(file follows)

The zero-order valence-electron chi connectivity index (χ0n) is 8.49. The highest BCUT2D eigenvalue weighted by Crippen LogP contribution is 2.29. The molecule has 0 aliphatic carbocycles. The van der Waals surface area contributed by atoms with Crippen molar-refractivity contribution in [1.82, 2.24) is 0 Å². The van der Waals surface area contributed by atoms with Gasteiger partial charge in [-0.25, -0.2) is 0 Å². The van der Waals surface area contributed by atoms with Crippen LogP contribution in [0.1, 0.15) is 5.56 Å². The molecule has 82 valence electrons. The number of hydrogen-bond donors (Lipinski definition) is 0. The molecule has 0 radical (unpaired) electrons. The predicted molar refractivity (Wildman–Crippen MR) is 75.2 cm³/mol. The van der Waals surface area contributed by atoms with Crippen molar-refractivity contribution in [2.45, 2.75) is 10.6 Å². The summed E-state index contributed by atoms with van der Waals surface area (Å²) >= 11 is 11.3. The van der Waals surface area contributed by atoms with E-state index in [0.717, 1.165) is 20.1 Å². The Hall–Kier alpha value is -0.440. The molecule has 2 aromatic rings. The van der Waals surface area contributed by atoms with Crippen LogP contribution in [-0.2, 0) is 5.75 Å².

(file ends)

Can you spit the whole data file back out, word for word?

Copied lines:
The zero-order valence-electron chi connectivity index (χ0n) is 8.49. The highest BCUT2D eigenvalue weighted by Crippen LogP contribution is 2.29. The molecule has 0 aliphatic carbocycles. The van der Waals surface area contributed by atoms with Crippen molar-refractivity contribution in [1.82, 2.24) is 0 Å². The van der Waals surface area contributed by atoms with Gasteiger partial charge in [-0.25, -0.2) is 0 Å². The van der Waals surface area contributed by atoms with Crippen LogP contribution in [0.1, 0.15) is 5.56 Å². The molecule has 82 valence electrons. The number of hydrogen-bond donors (Lipinski definition) is 0. The molecule has 0 radical (unpaired) electrons. The predicted molar refractivity (Wildman–Crippen MR) is 75.2 cm³/mol. The van der Waals surface area contributed by atoms with Crippen molar-refractivity contribution in [2.45, 2.75) is 10.6 Å². The summed E-state index contributed by atoms with van der Waals surface area (Å²) >= 11 is 11.3. The van der Waals surface area contributed by atoms with E-state index in [0.717, 1.165) is 20.1 Å². The Hall–Kier alpha value is -0.440. The molecule has 2 aromatic rings. The van der Waals surface area contributed by atoms with Crippen LogP contribution in [-0.2, 0) is 5.75 Å².